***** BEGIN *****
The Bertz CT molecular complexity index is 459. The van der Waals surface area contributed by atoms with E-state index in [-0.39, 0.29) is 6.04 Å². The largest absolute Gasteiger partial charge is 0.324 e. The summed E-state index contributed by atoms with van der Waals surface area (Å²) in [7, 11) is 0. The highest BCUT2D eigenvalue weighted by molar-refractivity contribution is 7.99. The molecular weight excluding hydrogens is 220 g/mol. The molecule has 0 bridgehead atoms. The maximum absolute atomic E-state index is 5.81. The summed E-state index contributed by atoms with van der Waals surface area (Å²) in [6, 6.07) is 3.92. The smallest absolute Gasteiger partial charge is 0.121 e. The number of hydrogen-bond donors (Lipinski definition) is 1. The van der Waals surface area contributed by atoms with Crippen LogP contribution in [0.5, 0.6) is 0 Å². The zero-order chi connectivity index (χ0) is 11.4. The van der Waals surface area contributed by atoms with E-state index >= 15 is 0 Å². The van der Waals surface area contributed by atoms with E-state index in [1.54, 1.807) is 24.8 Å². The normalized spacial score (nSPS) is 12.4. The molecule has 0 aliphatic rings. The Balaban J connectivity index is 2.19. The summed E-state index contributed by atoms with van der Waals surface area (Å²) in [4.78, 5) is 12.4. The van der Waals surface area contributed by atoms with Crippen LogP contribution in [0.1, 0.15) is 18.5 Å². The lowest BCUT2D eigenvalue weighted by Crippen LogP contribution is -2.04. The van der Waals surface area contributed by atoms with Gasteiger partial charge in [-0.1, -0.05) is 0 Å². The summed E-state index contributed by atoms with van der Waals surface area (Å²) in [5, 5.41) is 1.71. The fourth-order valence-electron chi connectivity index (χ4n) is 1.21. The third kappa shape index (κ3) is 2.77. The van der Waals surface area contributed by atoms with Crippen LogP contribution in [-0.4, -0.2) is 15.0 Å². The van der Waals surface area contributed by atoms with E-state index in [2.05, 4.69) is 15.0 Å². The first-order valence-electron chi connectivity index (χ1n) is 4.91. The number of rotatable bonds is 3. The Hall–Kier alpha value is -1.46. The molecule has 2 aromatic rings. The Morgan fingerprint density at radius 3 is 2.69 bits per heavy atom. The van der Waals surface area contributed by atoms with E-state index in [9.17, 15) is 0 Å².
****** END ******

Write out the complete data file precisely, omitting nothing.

The Bertz CT molecular complexity index is 459. The van der Waals surface area contributed by atoms with E-state index in [-0.39, 0.29) is 6.04 Å². The largest absolute Gasteiger partial charge is 0.324 e. The summed E-state index contributed by atoms with van der Waals surface area (Å²) in [7, 11) is 0. The highest BCUT2D eigenvalue weighted by molar-refractivity contribution is 7.99. The molecular weight excluding hydrogens is 220 g/mol. The molecule has 0 bridgehead atoms. The maximum absolute atomic E-state index is 5.81. The summed E-state index contributed by atoms with van der Waals surface area (Å²) in [6, 6.07) is 3.92. The smallest absolute Gasteiger partial charge is 0.121 e. The number of hydrogen-bond donors (Lipinski definition) is 1. The van der Waals surface area contributed by atoms with Crippen LogP contribution in [0.5, 0.6) is 0 Å². The zero-order chi connectivity index (χ0) is 11.4. The van der Waals surface area contributed by atoms with E-state index >= 15 is 0 Å². The van der Waals surface area contributed by atoms with E-state index in [1.54, 1.807) is 24.8 Å². The normalized spacial score (nSPS) is 12.4. The molecule has 0 aliphatic rings. The Balaban J connectivity index is 2.19. The summed E-state index contributed by atoms with van der Waals surface area (Å²) in [4.78, 5) is 12.4. The van der Waals surface area contributed by atoms with Crippen LogP contribution in [0.1, 0.15) is 18.5 Å². The lowest BCUT2D eigenvalue weighted by Crippen LogP contribution is -2.04. The van der Waals surface area contributed by atoms with Gasteiger partial charge in [-0.1, -0.05) is 0 Å². The summed E-state index contributed by atoms with van der Waals surface area (Å²) in [5, 5.41) is 1.71. The fourth-order valence-electron chi connectivity index (χ4n) is 1.21. The third kappa shape index (κ3) is 2.77. The van der Waals surface area contributed by atoms with Crippen LogP contribution in [-0.4, -0.2) is 15.0 Å². The van der Waals surface area contributed by atoms with E-state index in [2.05, 4.69) is 15.0 Å². The first-order valence-electron chi connectivity index (χ1n) is 4.91. The number of rotatable bonds is 3. The Hall–Kier alpha value is -1.46. The molecule has 2 aromatic rings. The Morgan fingerprint density at radius 3 is 2.69 bits per heavy atom. The van der Waals surface area contributed by atoms with E-state index in [9.17, 15) is 0 Å².